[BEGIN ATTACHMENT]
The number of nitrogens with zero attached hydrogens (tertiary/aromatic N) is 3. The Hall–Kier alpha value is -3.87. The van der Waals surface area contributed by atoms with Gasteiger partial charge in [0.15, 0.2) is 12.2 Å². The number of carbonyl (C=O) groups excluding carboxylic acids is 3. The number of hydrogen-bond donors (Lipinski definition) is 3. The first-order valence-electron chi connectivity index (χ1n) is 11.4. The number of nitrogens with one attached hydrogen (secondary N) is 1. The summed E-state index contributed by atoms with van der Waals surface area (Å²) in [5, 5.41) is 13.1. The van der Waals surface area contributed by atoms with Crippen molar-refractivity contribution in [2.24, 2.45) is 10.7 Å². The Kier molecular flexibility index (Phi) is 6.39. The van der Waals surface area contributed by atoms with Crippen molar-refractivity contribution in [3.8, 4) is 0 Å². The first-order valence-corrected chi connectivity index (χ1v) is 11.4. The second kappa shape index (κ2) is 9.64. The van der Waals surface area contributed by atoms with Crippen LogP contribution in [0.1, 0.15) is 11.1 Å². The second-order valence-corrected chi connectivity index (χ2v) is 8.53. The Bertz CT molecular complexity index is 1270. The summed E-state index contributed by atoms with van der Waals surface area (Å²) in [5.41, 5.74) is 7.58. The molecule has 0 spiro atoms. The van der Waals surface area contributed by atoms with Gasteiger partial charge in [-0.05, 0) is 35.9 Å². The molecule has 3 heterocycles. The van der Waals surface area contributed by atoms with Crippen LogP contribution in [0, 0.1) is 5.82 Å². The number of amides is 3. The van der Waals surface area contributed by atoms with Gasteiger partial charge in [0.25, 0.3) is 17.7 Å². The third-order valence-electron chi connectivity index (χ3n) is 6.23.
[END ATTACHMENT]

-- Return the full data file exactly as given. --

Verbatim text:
The number of nitrogens with zero attached hydrogens (tertiary/aromatic N) is 3. The Hall–Kier alpha value is -3.87. The van der Waals surface area contributed by atoms with Gasteiger partial charge in [0.15, 0.2) is 12.2 Å². The number of carbonyl (C=O) groups excluding carboxylic acids is 3. The number of hydrogen-bond donors (Lipinski definition) is 3. The first-order valence-electron chi connectivity index (χ1n) is 11.4. The number of nitrogens with one attached hydrogen (secondary N) is 1. The summed E-state index contributed by atoms with van der Waals surface area (Å²) in [5, 5.41) is 13.1. The van der Waals surface area contributed by atoms with Crippen molar-refractivity contribution in [2.24, 2.45) is 10.7 Å². The Kier molecular flexibility index (Phi) is 6.39. The van der Waals surface area contributed by atoms with Crippen molar-refractivity contribution in [3.8, 4) is 0 Å². The first-order valence-corrected chi connectivity index (χ1v) is 11.4. The second kappa shape index (κ2) is 9.64. The van der Waals surface area contributed by atoms with Crippen LogP contribution in [0.1, 0.15) is 11.1 Å². The second-order valence-corrected chi connectivity index (χ2v) is 8.53. The Bertz CT molecular complexity index is 1270. The summed E-state index contributed by atoms with van der Waals surface area (Å²) in [5.41, 5.74) is 7.58. The molecule has 0 spiro atoms. The van der Waals surface area contributed by atoms with Gasteiger partial charge in [-0.05, 0) is 35.9 Å². The molecule has 3 heterocycles. The van der Waals surface area contributed by atoms with Crippen LogP contribution in [0, 0.1) is 5.82 Å². The number of amides is 3. The van der Waals surface area contributed by atoms with Gasteiger partial charge in [0.25, 0.3) is 17.7 Å². The third-order valence-electron chi connectivity index (χ3n) is 6.23.